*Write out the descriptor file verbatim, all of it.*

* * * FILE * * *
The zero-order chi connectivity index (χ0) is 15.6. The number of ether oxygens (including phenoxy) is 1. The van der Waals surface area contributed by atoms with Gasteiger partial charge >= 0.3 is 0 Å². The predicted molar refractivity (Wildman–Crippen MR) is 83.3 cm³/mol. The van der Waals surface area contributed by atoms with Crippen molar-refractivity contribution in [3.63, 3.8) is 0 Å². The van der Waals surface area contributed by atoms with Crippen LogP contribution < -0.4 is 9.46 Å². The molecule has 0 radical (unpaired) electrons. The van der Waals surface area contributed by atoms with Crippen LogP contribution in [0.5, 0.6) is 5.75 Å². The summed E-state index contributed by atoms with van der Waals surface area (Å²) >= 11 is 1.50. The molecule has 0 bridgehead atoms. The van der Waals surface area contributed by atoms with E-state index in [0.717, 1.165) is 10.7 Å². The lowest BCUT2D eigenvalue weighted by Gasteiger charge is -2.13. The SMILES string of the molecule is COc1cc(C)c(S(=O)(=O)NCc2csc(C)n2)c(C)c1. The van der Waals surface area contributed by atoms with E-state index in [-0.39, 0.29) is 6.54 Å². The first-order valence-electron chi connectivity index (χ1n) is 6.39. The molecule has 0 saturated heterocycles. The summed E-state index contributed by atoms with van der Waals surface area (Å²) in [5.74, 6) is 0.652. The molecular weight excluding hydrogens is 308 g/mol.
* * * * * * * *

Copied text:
The zero-order chi connectivity index (χ0) is 15.6. The number of ether oxygens (including phenoxy) is 1. The van der Waals surface area contributed by atoms with Gasteiger partial charge >= 0.3 is 0 Å². The predicted molar refractivity (Wildman–Crippen MR) is 83.3 cm³/mol. The van der Waals surface area contributed by atoms with Crippen molar-refractivity contribution in [3.63, 3.8) is 0 Å². The van der Waals surface area contributed by atoms with Crippen LogP contribution < -0.4 is 9.46 Å². The molecule has 0 radical (unpaired) electrons. The van der Waals surface area contributed by atoms with Crippen LogP contribution in [0.5, 0.6) is 5.75 Å². The summed E-state index contributed by atoms with van der Waals surface area (Å²) >= 11 is 1.50. The molecule has 0 bridgehead atoms. The van der Waals surface area contributed by atoms with E-state index in [0.717, 1.165) is 10.7 Å². The lowest BCUT2D eigenvalue weighted by Gasteiger charge is -2.13. The SMILES string of the molecule is COc1cc(C)c(S(=O)(=O)NCc2csc(C)n2)c(C)c1. The van der Waals surface area contributed by atoms with E-state index in [-0.39, 0.29) is 6.54 Å². The first-order valence-electron chi connectivity index (χ1n) is 6.39. The molecule has 0 saturated heterocycles. The summed E-state index contributed by atoms with van der Waals surface area (Å²) in [5.74, 6) is 0.652. The molecular weight excluding hydrogens is 308 g/mol.